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Privacy and Security

Information technology lets people learn about one another on a scale previously unimaginable. Information in the wrong hands can be harmful. Scholars on this site consider problems of privacy, fraud, identity, and security posed by the digital age.

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TAP Blog

Law professor Eric Goldman, Santa Clara University, explains why the California Age Appropriate Design Code Act, AB 2273, “would radically reshape the Internet” if signed into law.
Santa Clara internet law scholar Eric Goldman writes about California AB2408, proposed legislation intended to address social media platforms that are addictive to children.
Privacy law expert Daniel Solove, George Washington University, discusses the positive and concerning elements of the proposed American Data Privacy and Protection Act being discussed in Congress.
Privacy law scholars Woodrow Hartzog, Boston University, and Neil Richards, Washington University in St. Louis, have been exploring the concept of data loyalty for a number of years. In an article they wrote for IAPP Perspectives, they examine several recently proposed bills to update privacy law in the United States.
In a recent article written for Slate, privacy law professor Danielle Citron says, “Intimate privacy is even more in jeopardy now that women’s reproductive choices may render them in violation of state criminal law.”
Professors Daniel Solove and Woodrow Hartzog present some key quotes from their new book, BREACHED! Why Data Security Law Fails and How to Improve It (Oxford University Press, 2022).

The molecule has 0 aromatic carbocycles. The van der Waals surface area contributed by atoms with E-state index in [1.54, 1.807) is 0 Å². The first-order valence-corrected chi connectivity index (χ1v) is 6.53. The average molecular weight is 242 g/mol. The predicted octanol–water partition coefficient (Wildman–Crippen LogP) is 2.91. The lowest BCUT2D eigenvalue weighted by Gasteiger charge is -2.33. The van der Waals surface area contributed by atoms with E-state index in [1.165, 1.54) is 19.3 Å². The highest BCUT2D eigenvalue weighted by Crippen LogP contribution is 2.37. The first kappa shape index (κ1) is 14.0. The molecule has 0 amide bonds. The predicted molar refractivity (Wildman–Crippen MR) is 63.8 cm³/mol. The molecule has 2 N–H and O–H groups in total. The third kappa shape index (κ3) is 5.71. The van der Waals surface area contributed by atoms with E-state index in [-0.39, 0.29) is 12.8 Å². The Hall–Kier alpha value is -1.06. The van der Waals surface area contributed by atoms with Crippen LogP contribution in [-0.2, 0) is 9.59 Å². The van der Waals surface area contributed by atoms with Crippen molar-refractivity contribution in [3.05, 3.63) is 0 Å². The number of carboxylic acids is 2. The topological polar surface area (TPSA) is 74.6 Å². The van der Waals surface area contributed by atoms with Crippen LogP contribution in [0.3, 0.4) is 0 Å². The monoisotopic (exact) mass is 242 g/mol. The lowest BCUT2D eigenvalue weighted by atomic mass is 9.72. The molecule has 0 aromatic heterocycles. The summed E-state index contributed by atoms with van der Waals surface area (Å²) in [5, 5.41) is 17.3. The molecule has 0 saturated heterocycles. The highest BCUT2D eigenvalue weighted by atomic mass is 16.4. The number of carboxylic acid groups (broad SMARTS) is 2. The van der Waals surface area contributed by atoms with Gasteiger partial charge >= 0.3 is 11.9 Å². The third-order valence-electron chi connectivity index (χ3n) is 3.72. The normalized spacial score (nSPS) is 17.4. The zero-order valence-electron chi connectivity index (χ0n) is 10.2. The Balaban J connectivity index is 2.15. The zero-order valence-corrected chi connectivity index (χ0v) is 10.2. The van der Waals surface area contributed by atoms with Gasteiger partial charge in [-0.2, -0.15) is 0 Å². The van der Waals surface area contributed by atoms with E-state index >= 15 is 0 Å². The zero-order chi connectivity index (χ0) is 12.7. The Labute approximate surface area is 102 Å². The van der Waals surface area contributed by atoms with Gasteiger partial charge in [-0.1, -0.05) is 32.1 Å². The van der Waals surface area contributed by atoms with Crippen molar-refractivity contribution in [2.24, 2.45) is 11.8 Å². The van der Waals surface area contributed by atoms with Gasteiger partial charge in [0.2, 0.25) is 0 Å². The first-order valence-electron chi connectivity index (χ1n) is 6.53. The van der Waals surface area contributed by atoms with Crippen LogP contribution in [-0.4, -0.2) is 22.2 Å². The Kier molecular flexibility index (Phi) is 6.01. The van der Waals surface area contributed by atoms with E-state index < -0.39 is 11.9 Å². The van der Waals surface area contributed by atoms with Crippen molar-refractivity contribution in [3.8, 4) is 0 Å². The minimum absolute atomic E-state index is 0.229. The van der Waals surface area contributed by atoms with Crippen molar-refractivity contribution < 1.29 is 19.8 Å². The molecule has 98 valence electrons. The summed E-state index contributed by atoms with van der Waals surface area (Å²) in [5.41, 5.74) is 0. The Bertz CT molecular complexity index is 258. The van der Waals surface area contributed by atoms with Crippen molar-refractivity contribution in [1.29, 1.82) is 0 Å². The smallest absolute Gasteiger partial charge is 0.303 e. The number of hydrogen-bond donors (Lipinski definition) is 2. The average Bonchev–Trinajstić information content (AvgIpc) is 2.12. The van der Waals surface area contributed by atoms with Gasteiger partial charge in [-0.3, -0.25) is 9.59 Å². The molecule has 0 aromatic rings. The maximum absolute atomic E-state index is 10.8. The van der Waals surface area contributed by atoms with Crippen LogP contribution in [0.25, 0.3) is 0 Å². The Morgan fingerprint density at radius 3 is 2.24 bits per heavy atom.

Professor Omer Tene, IAPP Senior Fellow, examines the hiQ Labs vs. LinkedIn Corporation decision to highlight the deep divide around the notion of privacy and data protection between Europe and the U.S. This decision also shows the sharp lines between privacy and competition policy, particularly in the context of major tech platforms and the data ecosystems they nurture.
George Washington University law professor Daniel Solove interviews Washington University law professor Neil Richards about his book, "Why Privacy Matters".
Introduction to recent books by TAP scholars that examine issues about privacy, AI, patents, antitrust, national security, and cloud computing.
Guest blogger Jake Chanenson provides a report on the 3rd Symposium on Contextual Integrity, of which TAP scholar Helen Nissenbaum was among the organizers.
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Fact Sheets

Social Networking

Social networking websites are places on the Internet where people can connect with those who share their interests. Additionally, they can function as economic “platforms” that serve different groups of many users, including consumers, advertisers, game developers, and others. 

Quote

Abortion Bans Are Going to Make Stalkerware Even More Dangerous

“Policymakers tend to view privacy violations in silos, so they pursue reforms in a piecemeal manner. One day, proposals focus on nonconsensual pornography; the next, deepfake sex videos, still another, the confidentiality of people’s COVID statuses; and so on. To the extent that the law is updated, the reforms are often overly narrow. ” — Danielle Citron, Professor of Law, University of Virginia

Danielle Citron
Slate – Future Tense
July 5, 2022

Featured Article

Born in the USA: The GDPR and the Case for Transatlantic Privacy Convergence

Europe’s General Data Protection Regulation (GDPR) imposes privacy rules that differ significantly from privacy policies in the United States. But the GDPR often draws on US sources, revealing that Europe and the US share privacy values.

By: Omer Tene, Gabe Maldoff